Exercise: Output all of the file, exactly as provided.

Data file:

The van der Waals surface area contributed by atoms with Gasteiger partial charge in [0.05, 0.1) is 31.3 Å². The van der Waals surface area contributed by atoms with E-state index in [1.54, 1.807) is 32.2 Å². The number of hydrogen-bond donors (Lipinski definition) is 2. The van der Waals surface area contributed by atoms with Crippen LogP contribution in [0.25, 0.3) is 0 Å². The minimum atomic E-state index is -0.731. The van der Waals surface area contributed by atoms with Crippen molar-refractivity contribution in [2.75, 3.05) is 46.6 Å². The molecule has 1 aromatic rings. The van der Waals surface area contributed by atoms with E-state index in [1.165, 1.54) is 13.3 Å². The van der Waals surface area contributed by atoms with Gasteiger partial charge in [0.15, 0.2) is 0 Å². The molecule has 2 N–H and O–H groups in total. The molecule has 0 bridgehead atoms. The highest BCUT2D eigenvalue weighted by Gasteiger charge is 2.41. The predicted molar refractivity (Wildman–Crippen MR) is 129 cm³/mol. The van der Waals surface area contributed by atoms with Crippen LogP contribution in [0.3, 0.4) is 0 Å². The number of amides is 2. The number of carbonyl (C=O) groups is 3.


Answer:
The van der Waals surface area contributed by atoms with Gasteiger partial charge in [0.05, 0.1) is 31.3 Å². The van der Waals surface area contributed by atoms with E-state index in [1.54, 1.807) is 32.2 Å². The number of hydrogen-bond donors (Lipinski definition) is 2. The van der Waals surface area contributed by atoms with Crippen LogP contribution in [0.25, 0.3) is 0 Å². The minimum atomic E-state index is -0.731. The van der Waals surface area contributed by atoms with Crippen molar-refractivity contribution in [2.75, 3.05) is 46.6 Å². The molecule has 1 aromatic rings. The van der Waals surface area contributed by atoms with E-state index in [1.165, 1.54) is 13.3 Å². The van der Waals surface area contributed by atoms with Gasteiger partial charge in [0.15, 0.2) is 0 Å². The molecule has 2 N–H and O–H groups in total. The molecule has 0 bridgehead atoms. The highest BCUT2D eigenvalue weighted by Gasteiger charge is 2.41. The predicted molar refractivity (Wildman–Crippen MR) is 129 cm³/mol. The van der Waals surface area contributed by atoms with Crippen LogP contribution in [0.3, 0.4) is 0 Å². The number of amides is 2. The number of carbonyl (C=O) groups is 3.